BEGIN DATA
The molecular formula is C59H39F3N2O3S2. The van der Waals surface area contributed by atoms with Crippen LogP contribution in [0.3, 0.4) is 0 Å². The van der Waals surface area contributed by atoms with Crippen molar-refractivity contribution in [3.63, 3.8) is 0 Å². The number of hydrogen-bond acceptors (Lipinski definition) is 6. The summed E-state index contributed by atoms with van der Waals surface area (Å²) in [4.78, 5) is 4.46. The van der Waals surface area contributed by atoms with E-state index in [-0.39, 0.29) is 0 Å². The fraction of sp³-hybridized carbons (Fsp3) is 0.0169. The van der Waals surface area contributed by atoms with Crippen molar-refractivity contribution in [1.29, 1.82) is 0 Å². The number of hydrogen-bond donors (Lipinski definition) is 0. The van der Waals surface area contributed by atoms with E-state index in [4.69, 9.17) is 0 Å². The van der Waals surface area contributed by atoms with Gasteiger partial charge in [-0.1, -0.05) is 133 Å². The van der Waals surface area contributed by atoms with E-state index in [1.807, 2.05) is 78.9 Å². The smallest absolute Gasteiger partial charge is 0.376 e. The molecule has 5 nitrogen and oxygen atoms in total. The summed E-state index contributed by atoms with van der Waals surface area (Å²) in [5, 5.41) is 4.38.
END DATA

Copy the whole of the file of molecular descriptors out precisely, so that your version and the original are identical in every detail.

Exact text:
The molecular formula is C59H39F3N2O3S2. The van der Waals surface area contributed by atoms with Crippen LogP contribution in [0.3, 0.4) is 0 Å². The van der Waals surface area contributed by atoms with Crippen molar-refractivity contribution in [3.63, 3.8) is 0 Å². The number of hydrogen-bond acceptors (Lipinski definition) is 6. The summed E-state index contributed by atoms with van der Waals surface area (Å²) in [4.78, 5) is 4.46. The van der Waals surface area contributed by atoms with E-state index in [-0.39, 0.29) is 0 Å². The fraction of sp³-hybridized carbons (Fsp3) is 0.0169. The van der Waals surface area contributed by atoms with Crippen molar-refractivity contribution in [1.29, 1.82) is 0 Å². The number of hydrogen-bond donors (Lipinski definition) is 0. The van der Waals surface area contributed by atoms with E-state index in [4.69, 9.17) is 0 Å². The van der Waals surface area contributed by atoms with Gasteiger partial charge in [-0.1, -0.05) is 133 Å². The van der Waals surface area contributed by atoms with E-state index in [1.807, 2.05) is 78.9 Å². The smallest absolute Gasteiger partial charge is 0.376 e. The molecule has 5 nitrogen and oxygen atoms in total. The summed E-state index contributed by atoms with van der Waals surface area (Å²) in [5, 5.41) is 4.38.